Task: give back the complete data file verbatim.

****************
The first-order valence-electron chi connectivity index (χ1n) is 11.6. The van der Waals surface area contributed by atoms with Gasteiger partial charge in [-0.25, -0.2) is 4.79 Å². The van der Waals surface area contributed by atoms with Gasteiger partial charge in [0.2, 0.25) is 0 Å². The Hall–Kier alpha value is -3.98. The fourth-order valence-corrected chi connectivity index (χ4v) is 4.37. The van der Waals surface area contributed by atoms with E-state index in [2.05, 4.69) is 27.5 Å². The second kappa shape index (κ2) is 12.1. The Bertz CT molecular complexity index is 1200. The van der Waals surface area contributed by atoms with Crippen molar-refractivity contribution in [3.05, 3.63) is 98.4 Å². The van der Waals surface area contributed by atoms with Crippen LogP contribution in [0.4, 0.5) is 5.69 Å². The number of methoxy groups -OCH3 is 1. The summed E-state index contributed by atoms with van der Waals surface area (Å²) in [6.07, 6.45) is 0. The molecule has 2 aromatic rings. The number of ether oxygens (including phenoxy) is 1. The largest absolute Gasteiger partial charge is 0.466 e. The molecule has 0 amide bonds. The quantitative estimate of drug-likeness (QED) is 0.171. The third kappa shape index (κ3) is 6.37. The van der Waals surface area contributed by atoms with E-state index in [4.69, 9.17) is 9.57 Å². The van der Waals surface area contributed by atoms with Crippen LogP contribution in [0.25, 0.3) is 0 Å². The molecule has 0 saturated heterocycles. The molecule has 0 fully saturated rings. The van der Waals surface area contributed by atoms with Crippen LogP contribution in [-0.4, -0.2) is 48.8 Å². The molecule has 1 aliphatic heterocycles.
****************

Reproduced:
The first-order valence-electron chi connectivity index (χ1n) is 11.6. The van der Waals surface area contributed by atoms with Gasteiger partial charge in [-0.25, -0.2) is 4.79 Å². The van der Waals surface area contributed by atoms with Gasteiger partial charge in [0.2, 0.25) is 0 Å². The Hall–Kier alpha value is -3.98. The fourth-order valence-corrected chi connectivity index (χ4v) is 4.37. The van der Waals surface area contributed by atoms with E-state index in [2.05, 4.69) is 27.5 Å². The second kappa shape index (κ2) is 12.1. The Bertz CT molecular complexity index is 1200. The van der Waals surface area contributed by atoms with Crippen molar-refractivity contribution in [3.05, 3.63) is 98.4 Å². The van der Waals surface area contributed by atoms with Crippen LogP contribution in [0.4, 0.5) is 5.69 Å². The number of methoxy groups -OCH3 is 1. The summed E-state index contributed by atoms with van der Waals surface area (Å²) in [6.07, 6.45) is 0. The molecule has 2 aromatic rings. The number of ether oxygens (including phenoxy) is 1. The largest absolute Gasteiger partial charge is 0.466 e. The molecule has 0 amide bonds. The quantitative estimate of drug-likeness (QED) is 0.171. The third kappa shape index (κ3) is 6.37. The van der Waals surface area contributed by atoms with E-state index in [4.69, 9.17) is 9.57 Å². The van der Waals surface area contributed by atoms with Crippen LogP contribution in [0.25, 0.3) is 0 Å². The molecule has 0 saturated heterocycles. The molecule has 0 fully saturated rings. The van der Waals surface area contributed by atoms with Crippen LogP contribution in [-0.4, -0.2) is 48.8 Å². The molecule has 1 aliphatic heterocycles.